Graceful Truth

Filter By:


main image

God is a perfect leader. He asks us to follow Him, even when the path makes no human sense to us. But God is always leading us somewhere on purpose and it is always redemptive. It may be for our redemption or for others, but it is always a means to show the world who He really is.

The question is: Will we trust Him and follow when we don't see the endgame? This is the heart of real faith.


Jeremiah, the Prophet, had been told by God repeatedly what He was about to do to rebellious Israel. He was going to allow the Babylonians to come and take them into captivity and ransack the land as a means of corrective discipline.

As that was being revealed to Jeremiah, God gave him an odd instruction (Jeremiah 32:6-44). 

"The word of the Lord came to me," Jeremiah said. God told him that his nephew was going to come and offer him a field for sale and that Jeremiah was to buy it.

Put yourself in Jeremiah's shoes. Knowing that God was about to completely abandon the land, he could reason that in a matter of weeks—days perhaps—this field was going to be worthless. A very bad investment. It would be a "poor use" of God's money.

But Jeremiah had heard from God. He was dialed in to God’s voice and surrendered to His leadership. "Then I knew that this was the word of the Lord," He said (Jeremiah 32:8). 

Sink or swim, good investment or bad, God had spoken and Jeremiah was committed to obey. He would follow God’s leadership, even if it didn't make sense to his human logic.


Immediately following the purchase, God began to reveal to Jeremiah what He was going to do in the distant future. After the Babylonian captivity, He was going to bring His people back to the land. He revealed to Jeremiah that "houses and vineyards will again be bought in this land" (vs. 15). He told Jeremiah to seal up the deed to the land in a jar that would last for a long time.

In reality, Jeremiah's land investment would be the smartest financial step possible. God always takes care of those who leave the choices up to Him.

But even that was not the point. God wanted Jeremiah's investment to be a sign to him and others of God's faithfulness. That He was bringing judgment, but He would also bring forgiveness, mercy, and redemption. “Trust me and buy the land,” God was saying, “To show the world that you believe in My faithfulness to Israel.”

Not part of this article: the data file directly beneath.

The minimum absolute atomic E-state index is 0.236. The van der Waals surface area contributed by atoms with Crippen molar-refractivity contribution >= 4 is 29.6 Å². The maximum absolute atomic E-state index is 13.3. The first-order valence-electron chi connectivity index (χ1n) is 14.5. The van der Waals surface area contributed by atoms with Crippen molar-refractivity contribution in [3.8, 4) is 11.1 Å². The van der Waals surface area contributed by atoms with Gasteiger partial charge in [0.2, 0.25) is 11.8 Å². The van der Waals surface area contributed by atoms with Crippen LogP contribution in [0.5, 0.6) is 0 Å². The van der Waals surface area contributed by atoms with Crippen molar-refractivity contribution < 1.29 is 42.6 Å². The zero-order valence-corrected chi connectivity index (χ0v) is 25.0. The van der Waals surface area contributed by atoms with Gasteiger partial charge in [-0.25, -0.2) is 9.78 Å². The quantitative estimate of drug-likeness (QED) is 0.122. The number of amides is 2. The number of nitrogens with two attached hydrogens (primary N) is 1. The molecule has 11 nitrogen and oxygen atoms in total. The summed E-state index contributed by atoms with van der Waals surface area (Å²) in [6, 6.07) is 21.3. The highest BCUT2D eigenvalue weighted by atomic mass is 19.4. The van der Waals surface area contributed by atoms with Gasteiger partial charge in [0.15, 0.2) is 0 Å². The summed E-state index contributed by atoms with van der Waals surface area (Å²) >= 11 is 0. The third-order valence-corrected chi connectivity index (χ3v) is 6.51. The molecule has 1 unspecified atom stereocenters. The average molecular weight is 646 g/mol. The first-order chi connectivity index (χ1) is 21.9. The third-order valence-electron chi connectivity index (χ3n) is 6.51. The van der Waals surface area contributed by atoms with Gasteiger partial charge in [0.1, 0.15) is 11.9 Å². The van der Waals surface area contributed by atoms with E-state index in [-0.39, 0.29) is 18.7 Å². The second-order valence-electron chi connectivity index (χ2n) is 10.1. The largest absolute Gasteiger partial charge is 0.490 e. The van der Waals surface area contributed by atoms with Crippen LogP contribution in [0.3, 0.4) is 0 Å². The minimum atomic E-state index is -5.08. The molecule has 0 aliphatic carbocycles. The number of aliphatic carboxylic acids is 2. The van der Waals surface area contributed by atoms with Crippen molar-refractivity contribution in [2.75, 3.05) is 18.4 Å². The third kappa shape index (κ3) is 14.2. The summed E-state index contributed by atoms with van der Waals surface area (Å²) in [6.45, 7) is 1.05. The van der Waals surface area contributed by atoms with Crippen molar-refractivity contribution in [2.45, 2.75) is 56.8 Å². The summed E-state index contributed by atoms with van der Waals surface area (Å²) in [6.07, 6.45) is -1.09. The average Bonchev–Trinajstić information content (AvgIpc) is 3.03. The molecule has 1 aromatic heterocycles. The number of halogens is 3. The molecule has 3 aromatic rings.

Jeremiah would prophecy of this ultimate redemption, but the people saw that he put his money where his mouth was. He invested in land, knowing that ultimately God would return them to His chosen land.


The reason we weigh every decision so carefully is that we think we know what's best. And, more telling, we think we know what's best for us. We reject God's unusual direction because we can't see a good reason and we are afraid we will be hurt in the process.

The wise follower understands two things:

  1. God's directions are always best. His ways are higher and thoughts are always better than ours and He can be trusted, and,
  2. The purposes of God are always bigger than us. God plans to use everything in our life—our time, resources, affections, relationships, words, work, etc.—to be a voice to the world of who He is. And that's the point.

If we could ever embrace this simple truth, and faithfully hear and follow His unusual instructions, it would put us at absolute peace. We would not be frantic about anything, because we had taken Christ's "yoke upon us" to do His will for His purposes, trusting God to lead us in "all the right paths for His name's sake." 

Watch for the unusual instruction, for at the end it will be a Divine blessing to you and a word to others of God’s greatness.


in God


main image

"I have loved you with an everlasting love; therefore, I have drawn you with lovingkindness." (Jeremiah 31:3)

God is not speaking to everyone in this verse, but to His people He had chosen, the Israelites. These were the people who loved Him. But they were also the ones who were continually rebelling, continually forgetting, continually walking away.

And yet, time after time, God brought them back to Himself, restored them, and blessed them. Like a human family, there is love and rebellion in the mix on the human side, but—different from a human family—there is nothing but perfection from the Father.


The adjective is all important. It is not "sometimes-lasting love" or "occasional love." It is EVER-lasting. There is no beginning nor end. It is there every morning when we rise and evening when we lie down. In fact, He never slumbers or sleeps in His love, providing watchful care through our rest.

Sometimes His love is expressed in hard discipline when His people need training, just like a strong father with his children. But it is always driven by love. Sometimes His sovereign understanding causes and allows things we do not understand, but it is always undergirded by His everlasting passion for His children.


The word "drawn" in the original language means "caused to move." God has pulled us to Himself. But notice this instrument of his action. He has drawn us with "lovingkindness." Again, it may not feel at times that this is so, but it is lovingkindness nonetheless.

God is not only loving, he is kind. Think of this. Imagine the kindness person you know, then magnify it by millions, for He is perfect in His kindness. And then, meditate on this if you are one of His children: He has loved you with an everlasting love and drawn you with His perfect lovingkindness!

And, then, give Him thanks … for the rest of your life and beyond!

Posted by Bill Elliff with 0 Comments

Previous12345678910 ... 129130